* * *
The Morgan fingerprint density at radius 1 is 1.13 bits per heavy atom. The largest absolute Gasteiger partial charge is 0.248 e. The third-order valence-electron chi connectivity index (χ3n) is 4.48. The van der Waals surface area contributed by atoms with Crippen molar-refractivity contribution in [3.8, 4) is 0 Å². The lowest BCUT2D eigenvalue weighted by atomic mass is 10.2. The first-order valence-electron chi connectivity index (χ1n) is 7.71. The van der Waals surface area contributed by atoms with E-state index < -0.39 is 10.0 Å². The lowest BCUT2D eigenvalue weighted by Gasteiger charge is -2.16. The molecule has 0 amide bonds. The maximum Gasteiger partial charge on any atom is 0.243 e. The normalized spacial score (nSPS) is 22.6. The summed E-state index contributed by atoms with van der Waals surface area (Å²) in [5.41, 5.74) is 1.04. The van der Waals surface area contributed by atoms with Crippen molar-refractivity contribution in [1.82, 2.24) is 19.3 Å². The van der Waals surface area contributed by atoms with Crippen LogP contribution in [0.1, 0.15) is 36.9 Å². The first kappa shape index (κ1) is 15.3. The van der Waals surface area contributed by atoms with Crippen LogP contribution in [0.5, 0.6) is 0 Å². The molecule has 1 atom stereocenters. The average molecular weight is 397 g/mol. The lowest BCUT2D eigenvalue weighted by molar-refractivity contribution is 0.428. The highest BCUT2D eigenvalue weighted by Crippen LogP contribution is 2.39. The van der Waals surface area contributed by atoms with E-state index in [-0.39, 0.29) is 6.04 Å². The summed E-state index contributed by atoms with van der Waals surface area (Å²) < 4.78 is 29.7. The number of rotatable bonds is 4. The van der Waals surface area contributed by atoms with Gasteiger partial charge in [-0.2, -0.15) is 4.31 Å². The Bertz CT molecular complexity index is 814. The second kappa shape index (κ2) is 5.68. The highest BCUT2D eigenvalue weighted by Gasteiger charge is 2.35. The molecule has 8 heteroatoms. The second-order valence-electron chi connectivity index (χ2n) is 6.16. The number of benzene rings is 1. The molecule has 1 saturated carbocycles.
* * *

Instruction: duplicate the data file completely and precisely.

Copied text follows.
The Morgan fingerprint density at radius 1 is 1.13 bits per heavy atom. The largest absolute Gasteiger partial charge is 0.248 e. The third-order valence-electron chi connectivity index (χ3n) is 4.48. The van der Waals surface area contributed by atoms with Crippen molar-refractivity contribution in [3.8, 4) is 0 Å². The lowest BCUT2D eigenvalue weighted by atomic mass is 10.2. The first-order valence-electron chi connectivity index (χ1n) is 7.71. The van der Waals surface area contributed by atoms with E-state index < -0.39 is 10.0 Å². The lowest BCUT2D eigenvalue weighted by Gasteiger charge is -2.16. The molecule has 0 amide bonds. The maximum Gasteiger partial charge on any atom is 0.243 e. The normalized spacial score (nSPS) is 22.6. The summed E-state index contributed by atoms with van der Waals surface area (Å²) in [5.41, 5.74) is 1.04. The van der Waals surface area contributed by atoms with Crippen molar-refractivity contribution in [1.82, 2.24) is 19.3 Å². The van der Waals surface area contributed by atoms with Crippen LogP contribution in [0.1, 0.15) is 36.9 Å². The first kappa shape index (κ1) is 15.3. The van der Waals surface area contributed by atoms with Crippen LogP contribution in [0.5, 0.6) is 0 Å². The molecule has 1 atom stereocenters. The average molecular weight is 397 g/mol. The lowest BCUT2D eigenvalue weighted by molar-refractivity contribution is 0.428. The highest BCUT2D eigenvalue weighted by Crippen LogP contribution is 2.39. The van der Waals surface area contributed by atoms with E-state index in [-0.39, 0.29) is 6.04 Å². The summed E-state index contributed by atoms with van der Waals surface area (Å²) < 4.78 is 29.7. The number of rotatable bonds is 4. The van der Waals surface area contributed by atoms with Gasteiger partial charge in [-0.2, -0.15) is 4.31 Å². The Bertz CT molecular complexity index is 814. The second kappa shape index (κ2) is 5.68. The highest BCUT2D eigenvalue weighted by Gasteiger charge is 2.35. The molecule has 8 heteroatoms. The second-order valence-electron chi connectivity index (χ2n) is 6.16. The number of benzene rings is 1. The molecule has 1 saturated carbocycles.